2011 Chevy Cruze “Eco” Gets 50mpg – No Hybrids, No Electrics

After years of fat, lazy, lumpy so-called “economy” cars that weigh as much as ’57 Chevys, its a relief to see something as simple and straightforward as the Chevy Cruze Eco. The Cruze Eco achieves 50mpg highway fuel economy the old fashioned way, with a standard four-cylinder gasoline engine, aerodynamic tweaks, a manual transmission, and a weight loss program, shedding 200lbs in the process for a total of 3009 lbs.

That’s still quite heavy considering the 50mpg 1992 Honda Civic Vx I drove from Spokane to Portland weighed only 2100 lbs. And its also true that the Cruze Eco’s EPA rating is only 42mpg (Civic’s EPA rating was later revised down to 45mpg), though reviewers have achieved anywhere from 50 to 58 mpg in the Cruze Eco with a gentle right foot.

Car guys like myself would rather drive a 10 or 20 year old Honda than spend cash or interest charges on a brand new car, but for those of you with wives, mothers, and children, consider the dramatic difference in safety. The 1992 Honda Civic was equipped with an airbag but a side impact with a truck could effectively end you. The Cruze Eco has beams in the doors for side impacts, curtain airbags, passenger airbags, rear seat side airbags, ABS, stability control, OnStar crash response, and more that I’m probably forgetting.

Consider all of the comfort, safety, and technology economy cars have gained since 1992 and consider that we’re still able to maintain 50mpg. I call that progress.

There’s no hybrid battery in the Cruze Eco to replace every 8-12 years and while its hardly a looker, it avoids the lumpy potato-shaped appearance of the Toyota Prius. The old Civic hatchback is a favorite for autocrossing and racing (I saw these Civics on TV in Thailand back in 2006), while the Cruze feels more like a standard sedan.

Unlike GM’s past attempts at designing and building small cars, nothing about the Cruze Eco’s interior or exterior say “meth addict.” Its a bit cheap inside, sure, but its decorated well. You won’t sit inside and confuse it for, say, a Cadillac Escalade, but being in a Cruze doesn’t make you feel like you’ve reached a low point in life like a Dodge Caliber would.

The Washington Post raises a strong argument in favor of more fuel-efficient cars that still use gasoline:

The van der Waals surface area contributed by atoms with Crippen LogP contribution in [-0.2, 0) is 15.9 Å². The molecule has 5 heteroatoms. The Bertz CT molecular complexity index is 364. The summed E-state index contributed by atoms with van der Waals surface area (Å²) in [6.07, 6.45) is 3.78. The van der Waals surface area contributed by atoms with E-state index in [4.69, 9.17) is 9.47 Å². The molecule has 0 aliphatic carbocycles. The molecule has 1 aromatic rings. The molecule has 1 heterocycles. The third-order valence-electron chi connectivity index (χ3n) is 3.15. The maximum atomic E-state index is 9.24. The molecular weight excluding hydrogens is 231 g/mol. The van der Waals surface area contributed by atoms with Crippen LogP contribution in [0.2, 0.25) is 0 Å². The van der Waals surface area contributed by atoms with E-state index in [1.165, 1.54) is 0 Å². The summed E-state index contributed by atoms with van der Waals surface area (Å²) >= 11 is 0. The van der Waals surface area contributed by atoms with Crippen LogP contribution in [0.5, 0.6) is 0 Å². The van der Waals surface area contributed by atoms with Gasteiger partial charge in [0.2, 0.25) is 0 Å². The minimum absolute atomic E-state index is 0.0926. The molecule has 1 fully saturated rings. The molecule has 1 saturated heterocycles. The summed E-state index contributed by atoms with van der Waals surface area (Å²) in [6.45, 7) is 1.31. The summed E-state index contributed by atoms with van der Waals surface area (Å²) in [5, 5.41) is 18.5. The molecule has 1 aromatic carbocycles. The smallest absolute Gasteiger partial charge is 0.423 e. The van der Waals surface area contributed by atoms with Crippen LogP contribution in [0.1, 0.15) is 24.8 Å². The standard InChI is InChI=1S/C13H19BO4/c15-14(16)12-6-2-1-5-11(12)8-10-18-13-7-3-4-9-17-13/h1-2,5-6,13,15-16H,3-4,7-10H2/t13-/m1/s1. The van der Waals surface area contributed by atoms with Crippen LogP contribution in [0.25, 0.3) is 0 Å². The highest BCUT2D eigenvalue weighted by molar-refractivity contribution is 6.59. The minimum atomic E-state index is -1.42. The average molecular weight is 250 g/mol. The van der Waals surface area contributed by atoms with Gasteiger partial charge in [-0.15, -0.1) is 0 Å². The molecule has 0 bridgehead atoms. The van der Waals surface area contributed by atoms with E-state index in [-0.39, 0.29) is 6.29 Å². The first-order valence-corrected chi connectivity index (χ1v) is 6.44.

The new fuel-efficient gasoline cars, critics say, raise doubts about government efforts that favor any one technology over another. If subsidies are to be made, they argue, they should go to efficient cars, no matter what their power source. Moreover, when the fuel economy of a best-selling gas car is improved even incrementally, it can have much larger effects on the nation’s oil consumption than an alternative-technology model that doesn’t sell well.

“When you take some of the most popular vehicles in the U.S. – say, the Ford F-150 pickup – and improve them by just a few mpg, the effects can add up very quickly,” said John DeCicco, a faculty fellow at the Michigan Memorial Phoenix Energy Institute at the University of Michigan. “Much more so than with a niche car.”

The costs to manufacture, own, and subsidize alternative energy make gas-powered economy cars, at least for now, a more economical choice.

Although the Cruze is a very standard car with no solar panels, batteries, or other expensive gimmicks, it does have one trick up its sleeve:

This electronically-controlled front clip reduces the coefficient of drag by 0.016 for a total of 0.298cd, a 10% improvement over the standard Cruze. Other fuel-saving enhancements include:

  • Weld flanges reduced 1 mm to 2 mm in length
  • Metal gauge thickness reduced by 1 mm
  • Lightweight 17″ wheels
  • Low resistance tires
  • Revised gear ratios (particularly 1st, 2nd and 6th gears)
  • Unique front fascia with deeper front air dam
  • Electronically controlled front air shutter that closes at higher speeds to reduce drag
  • Metal pans below the car to improve air flow
  • No spare tire
  • Lowered suspension
  • Trunk lid spoiler

With all the used bargains out there, its hard for me to suggest a brand new car to anyone, but if I was a college grad with my first real job and was dead set on buying brand new, a $18,995 Cruze Eco might be a viable option. I’d at least give at a look along with the Focus and Elantra. The Focus offers higher build quality while Elantra has sharper styling. The efficiency-tweaked Focus SFE (Super Fuel Economy) promises 40mpg, which may translate into 45mpg or more with careful driving.

Below is Edmunds’ comparison of the standard Focus and Cruze:

Fast Tube by Casper

One Response to 2011 Chevy Cruze “Eco” Gets 50mpg – No Hybrids, No Electrics

  1. Matt says:

    I hate these new EPA ratings. They all seem to be set up for people with a lead foot. It really kills turbo cars ratings especially because I think they spend half the new EPA cycle in the boost.

    Anyone who drives a turbo car regularly knows if you want to save gas you keep that boost gauge at 0psi or less if you don’t want it to suck gas.

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